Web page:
Imagine. An ordinary day. A voice that prompts you to turn, or answer the door, and in a few heartbeats your face, your identity, is easily and brutally disfigured for life.
It’s the stuff of nightmares, of whispered contracts with God. It’s unimaginable.
But acid attacks are a reality on a global scale. A few cases have been reported in the UK and the USA. But it’s most common in Cambodia, Pakistan, Afghanistan, India; all countries where patriarchy is deeply entrenched. A giant percentage of the victims are women and girls. Cornell University conducted a study in 2011 and found that most attacks were acts of revenge because a woman spurned sexual advances or rejected a marriage proposal.
The Acid Survivors Foundation (ASF) in Islamabad estimates that in Pakistan around 150 women have acid thrown on them every year. Most of the victims are uneducated, poor, and completely reliant on others. The number of victims is undoubtedly far higher as many cases go unreported, due to rampant police corruption, no access to legal assistance, and fear.
A key force for change is for those for whom it is unimaginable, to help those for whom it is all too imaginable. It’s a throw of the dice that allows me to be in a place where a crime like that goes heavily punished, similarly that allows me to have been entitled to an education, a decent job, respect, and security. What happens to one person anywhere, affects everyone everywhere – we’re growing more aware of that as the world shrinks with access to information and technology.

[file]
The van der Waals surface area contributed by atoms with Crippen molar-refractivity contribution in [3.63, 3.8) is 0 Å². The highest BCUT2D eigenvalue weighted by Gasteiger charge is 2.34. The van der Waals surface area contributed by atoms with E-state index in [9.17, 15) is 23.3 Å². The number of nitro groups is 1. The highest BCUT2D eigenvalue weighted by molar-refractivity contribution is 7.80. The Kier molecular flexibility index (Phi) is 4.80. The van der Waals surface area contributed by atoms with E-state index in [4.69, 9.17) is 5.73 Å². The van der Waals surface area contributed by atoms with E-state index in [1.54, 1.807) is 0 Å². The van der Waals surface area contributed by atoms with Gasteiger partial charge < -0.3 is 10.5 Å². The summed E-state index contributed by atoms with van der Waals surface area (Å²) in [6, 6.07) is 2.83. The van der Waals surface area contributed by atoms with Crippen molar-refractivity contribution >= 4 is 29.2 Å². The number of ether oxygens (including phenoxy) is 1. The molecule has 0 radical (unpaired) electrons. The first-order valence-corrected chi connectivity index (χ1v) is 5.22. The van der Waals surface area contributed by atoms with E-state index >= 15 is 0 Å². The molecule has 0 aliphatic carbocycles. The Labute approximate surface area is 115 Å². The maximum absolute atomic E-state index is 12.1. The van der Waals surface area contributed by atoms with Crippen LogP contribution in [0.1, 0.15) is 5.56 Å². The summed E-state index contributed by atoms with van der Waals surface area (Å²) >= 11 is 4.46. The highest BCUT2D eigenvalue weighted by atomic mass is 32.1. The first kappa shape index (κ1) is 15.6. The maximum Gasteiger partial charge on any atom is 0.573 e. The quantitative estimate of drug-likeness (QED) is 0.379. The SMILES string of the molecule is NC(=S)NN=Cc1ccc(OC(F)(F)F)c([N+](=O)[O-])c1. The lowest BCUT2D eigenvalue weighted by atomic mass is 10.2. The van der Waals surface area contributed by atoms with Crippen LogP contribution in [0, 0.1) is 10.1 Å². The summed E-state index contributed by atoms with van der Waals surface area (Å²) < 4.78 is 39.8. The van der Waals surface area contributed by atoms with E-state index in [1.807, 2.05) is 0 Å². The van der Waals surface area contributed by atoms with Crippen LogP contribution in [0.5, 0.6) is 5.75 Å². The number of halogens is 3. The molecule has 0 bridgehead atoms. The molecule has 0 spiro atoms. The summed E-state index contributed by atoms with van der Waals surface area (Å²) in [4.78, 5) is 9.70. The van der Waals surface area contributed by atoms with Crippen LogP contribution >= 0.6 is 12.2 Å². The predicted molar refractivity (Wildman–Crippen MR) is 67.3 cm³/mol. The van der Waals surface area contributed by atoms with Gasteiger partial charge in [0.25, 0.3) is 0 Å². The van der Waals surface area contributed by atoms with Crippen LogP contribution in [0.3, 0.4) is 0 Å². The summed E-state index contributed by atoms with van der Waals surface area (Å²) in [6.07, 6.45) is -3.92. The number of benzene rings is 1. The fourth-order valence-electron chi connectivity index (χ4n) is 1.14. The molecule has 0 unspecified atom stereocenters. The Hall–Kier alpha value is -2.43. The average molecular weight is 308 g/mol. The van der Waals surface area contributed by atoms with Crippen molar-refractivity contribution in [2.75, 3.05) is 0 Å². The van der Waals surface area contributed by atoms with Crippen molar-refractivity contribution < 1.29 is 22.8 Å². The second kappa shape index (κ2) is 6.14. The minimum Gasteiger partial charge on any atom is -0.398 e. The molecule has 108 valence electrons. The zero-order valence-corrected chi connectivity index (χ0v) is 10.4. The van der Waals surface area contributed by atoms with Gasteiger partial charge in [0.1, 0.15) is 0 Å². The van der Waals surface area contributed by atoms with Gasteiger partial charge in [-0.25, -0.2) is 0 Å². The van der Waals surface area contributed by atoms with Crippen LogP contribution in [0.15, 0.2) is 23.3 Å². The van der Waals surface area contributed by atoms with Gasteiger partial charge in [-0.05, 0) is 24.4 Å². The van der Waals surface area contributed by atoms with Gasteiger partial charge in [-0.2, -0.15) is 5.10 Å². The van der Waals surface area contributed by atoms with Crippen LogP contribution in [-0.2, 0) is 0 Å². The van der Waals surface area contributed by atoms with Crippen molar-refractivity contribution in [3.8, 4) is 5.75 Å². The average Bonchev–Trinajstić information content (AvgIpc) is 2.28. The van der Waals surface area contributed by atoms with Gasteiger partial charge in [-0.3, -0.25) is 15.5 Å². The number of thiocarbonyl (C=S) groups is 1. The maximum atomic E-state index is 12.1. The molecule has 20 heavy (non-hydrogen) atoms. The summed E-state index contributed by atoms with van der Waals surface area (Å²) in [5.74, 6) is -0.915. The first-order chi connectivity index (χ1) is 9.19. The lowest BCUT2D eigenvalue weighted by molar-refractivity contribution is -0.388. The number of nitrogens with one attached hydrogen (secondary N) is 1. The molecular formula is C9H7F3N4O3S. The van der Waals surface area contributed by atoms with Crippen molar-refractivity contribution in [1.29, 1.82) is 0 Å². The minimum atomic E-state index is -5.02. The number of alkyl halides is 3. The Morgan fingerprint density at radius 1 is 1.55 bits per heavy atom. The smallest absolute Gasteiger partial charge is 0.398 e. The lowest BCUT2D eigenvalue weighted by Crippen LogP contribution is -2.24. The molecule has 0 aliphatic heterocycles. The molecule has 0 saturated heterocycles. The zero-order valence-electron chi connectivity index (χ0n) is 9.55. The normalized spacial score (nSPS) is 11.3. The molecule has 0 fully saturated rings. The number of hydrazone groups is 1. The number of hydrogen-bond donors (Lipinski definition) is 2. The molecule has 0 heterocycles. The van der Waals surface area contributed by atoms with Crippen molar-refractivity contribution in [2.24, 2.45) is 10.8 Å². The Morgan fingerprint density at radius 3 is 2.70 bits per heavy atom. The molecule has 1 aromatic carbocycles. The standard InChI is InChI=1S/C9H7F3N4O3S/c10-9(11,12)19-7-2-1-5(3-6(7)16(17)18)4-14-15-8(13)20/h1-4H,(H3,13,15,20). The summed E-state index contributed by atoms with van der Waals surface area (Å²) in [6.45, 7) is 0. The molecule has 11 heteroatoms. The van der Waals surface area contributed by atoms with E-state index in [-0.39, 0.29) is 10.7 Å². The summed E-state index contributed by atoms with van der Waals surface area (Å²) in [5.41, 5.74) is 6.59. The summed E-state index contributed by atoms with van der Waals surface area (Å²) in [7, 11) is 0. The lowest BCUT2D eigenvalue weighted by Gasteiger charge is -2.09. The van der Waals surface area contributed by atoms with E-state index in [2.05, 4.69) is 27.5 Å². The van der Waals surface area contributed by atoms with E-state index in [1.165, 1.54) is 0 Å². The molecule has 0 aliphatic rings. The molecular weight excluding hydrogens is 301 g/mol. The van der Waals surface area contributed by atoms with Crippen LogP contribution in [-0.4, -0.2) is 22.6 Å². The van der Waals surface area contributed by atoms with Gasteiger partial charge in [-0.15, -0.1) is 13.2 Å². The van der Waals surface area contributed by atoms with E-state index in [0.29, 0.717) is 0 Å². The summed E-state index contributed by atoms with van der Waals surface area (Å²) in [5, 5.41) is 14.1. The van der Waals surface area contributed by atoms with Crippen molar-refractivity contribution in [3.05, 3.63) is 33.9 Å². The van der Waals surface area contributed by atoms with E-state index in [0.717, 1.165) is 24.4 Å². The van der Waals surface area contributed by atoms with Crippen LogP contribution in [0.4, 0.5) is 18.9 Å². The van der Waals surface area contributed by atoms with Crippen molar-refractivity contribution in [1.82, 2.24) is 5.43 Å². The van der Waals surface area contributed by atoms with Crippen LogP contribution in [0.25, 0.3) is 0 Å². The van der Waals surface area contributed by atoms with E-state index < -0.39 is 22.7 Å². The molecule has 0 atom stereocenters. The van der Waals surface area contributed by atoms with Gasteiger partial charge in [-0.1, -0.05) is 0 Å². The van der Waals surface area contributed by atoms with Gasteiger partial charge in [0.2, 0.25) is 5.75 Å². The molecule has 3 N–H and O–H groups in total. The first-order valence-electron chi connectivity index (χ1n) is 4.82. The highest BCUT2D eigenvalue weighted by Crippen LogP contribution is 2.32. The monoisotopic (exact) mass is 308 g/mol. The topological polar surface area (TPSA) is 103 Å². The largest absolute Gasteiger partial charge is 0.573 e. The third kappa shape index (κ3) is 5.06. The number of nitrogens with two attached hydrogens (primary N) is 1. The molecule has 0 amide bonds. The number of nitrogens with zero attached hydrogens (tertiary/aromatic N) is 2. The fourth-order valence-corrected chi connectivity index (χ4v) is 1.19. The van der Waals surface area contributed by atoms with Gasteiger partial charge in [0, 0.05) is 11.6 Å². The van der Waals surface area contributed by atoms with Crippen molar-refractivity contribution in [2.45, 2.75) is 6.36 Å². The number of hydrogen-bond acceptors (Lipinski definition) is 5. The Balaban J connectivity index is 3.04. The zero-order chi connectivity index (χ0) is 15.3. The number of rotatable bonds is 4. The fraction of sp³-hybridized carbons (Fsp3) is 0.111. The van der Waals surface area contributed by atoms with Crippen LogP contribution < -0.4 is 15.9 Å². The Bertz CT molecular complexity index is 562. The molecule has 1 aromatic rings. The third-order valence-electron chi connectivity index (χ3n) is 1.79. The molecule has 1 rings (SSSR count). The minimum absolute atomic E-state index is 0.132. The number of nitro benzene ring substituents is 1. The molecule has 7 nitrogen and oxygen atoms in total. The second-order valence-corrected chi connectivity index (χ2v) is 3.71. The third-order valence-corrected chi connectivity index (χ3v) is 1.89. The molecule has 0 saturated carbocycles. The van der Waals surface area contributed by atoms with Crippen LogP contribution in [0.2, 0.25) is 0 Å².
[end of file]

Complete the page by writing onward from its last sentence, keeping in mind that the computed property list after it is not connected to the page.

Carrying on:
My friend, film-maker Sharmeen Obaid Chinoy is from Pakistan. Her outstanding film ‘Saving Face’ charts the rehabilitation of a few survivors of appalling acid violence in Pakistan. The film won the 2012 Academy Award for Best Documentary. When she and fellow film-maker Daniel Junge won the Oscar, it was a massive opportunity for viewers world over to be better equipped to help in the struggle to end acid violence. The film does more than document the horrific crimes – it portrays the humanity of the survivors and the steps Pakistanis are taking to tackle the problem. As Sharmeen says;
“It goes beyond the immediate horrors of acid violence to its prolonged effects. It forces its viewers to empathize with, but also admire the immense strength of the survivors”.
Women like you and me – Zakia and Rukhsana – are seen struggling to bring their assailants to justice, in a system which places women at the bottom of the social pile. I watched the film willing them on; appalled by the obstacles they faced. Sharmeen interviews a husband on camera; he denies his crime and blames his injured wife. Another husband sits in prison awaiting trial, again denying his wife’s claims; full of resentment and blame.
And yet, in the film we see extraordinary transformation take place as the women receive support from key people – an attorney who is representing the survivors, a politician who is advocating for new legislation (no easy task), NGOs, and the rock star plastic surgeon Dr. Mohammad Ali Jawad.
Sakia with Dr. Jawad